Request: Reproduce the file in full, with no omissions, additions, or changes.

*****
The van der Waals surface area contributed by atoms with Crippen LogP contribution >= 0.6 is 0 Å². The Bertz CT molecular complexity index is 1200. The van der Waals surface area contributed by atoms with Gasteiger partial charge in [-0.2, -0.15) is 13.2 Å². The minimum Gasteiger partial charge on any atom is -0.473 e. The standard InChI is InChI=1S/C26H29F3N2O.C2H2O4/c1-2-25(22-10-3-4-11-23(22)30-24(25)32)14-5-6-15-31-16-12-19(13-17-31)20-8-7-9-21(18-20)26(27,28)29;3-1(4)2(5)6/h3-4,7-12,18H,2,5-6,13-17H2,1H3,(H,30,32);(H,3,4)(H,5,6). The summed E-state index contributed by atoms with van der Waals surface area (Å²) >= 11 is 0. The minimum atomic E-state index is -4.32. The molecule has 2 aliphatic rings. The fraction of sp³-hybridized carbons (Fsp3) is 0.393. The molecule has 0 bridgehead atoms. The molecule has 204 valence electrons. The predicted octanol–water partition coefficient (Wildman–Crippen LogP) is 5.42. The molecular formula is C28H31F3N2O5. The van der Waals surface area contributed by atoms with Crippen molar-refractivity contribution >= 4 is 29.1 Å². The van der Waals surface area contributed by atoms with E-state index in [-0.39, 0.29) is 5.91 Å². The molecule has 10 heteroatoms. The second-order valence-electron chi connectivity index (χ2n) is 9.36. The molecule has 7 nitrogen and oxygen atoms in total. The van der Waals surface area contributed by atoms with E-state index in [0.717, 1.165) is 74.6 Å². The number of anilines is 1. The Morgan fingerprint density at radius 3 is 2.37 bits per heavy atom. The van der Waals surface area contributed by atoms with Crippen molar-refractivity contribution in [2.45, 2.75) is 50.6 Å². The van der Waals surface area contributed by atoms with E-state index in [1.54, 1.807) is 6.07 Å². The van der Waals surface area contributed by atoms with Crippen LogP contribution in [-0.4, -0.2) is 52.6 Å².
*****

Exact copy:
The van der Waals surface area contributed by atoms with Crippen LogP contribution >= 0.6 is 0 Å². The Bertz CT molecular complexity index is 1200. The van der Waals surface area contributed by atoms with Gasteiger partial charge in [-0.2, -0.15) is 13.2 Å². The minimum Gasteiger partial charge on any atom is -0.473 e. The standard InChI is InChI=1S/C26H29F3N2O.C2H2O4/c1-2-25(22-10-3-4-11-23(22)30-24(25)32)14-5-6-15-31-16-12-19(13-17-31)20-8-7-9-21(18-20)26(27,28)29;3-1(4)2(5)6/h3-4,7-12,18H,2,5-6,13-17H2,1H3,(H,30,32);(H,3,4)(H,5,6). The summed E-state index contributed by atoms with van der Waals surface area (Å²) >= 11 is 0. The minimum atomic E-state index is -4.32. The molecule has 2 aliphatic rings. The fraction of sp³-hybridized carbons (Fsp3) is 0.393. The molecule has 0 bridgehead atoms. The molecule has 204 valence electrons. The predicted octanol–water partition coefficient (Wildman–Crippen LogP) is 5.42. The molecular formula is C28H31F3N2O5. The van der Waals surface area contributed by atoms with Crippen molar-refractivity contribution >= 4 is 29.1 Å². The van der Waals surface area contributed by atoms with E-state index in [-0.39, 0.29) is 5.91 Å². The molecule has 10 heteroatoms. The second-order valence-electron chi connectivity index (χ2n) is 9.36. The molecule has 7 nitrogen and oxygen atoms in total. The van der Waals surface area contributed by atoms with E-state index in [0.717, 1.165) is 74.6 Å². The number of anilines is 1. The Morgan fingerprint density at radius 3 is 2.37 bits per heavy atom. The van der Waals surface area contributed by atoms with Crippen molar-refractivity contribution in [2.45, 2.75) is 50.6 Å². The van der Waals surface area contributed by atoms with E-state index in [1.54, 1.807) is 6.07 Å². The van der Waals surface area contributed by atoms with Crippen LogP contribution in [-0.4, -0.2) is 52.6 Å².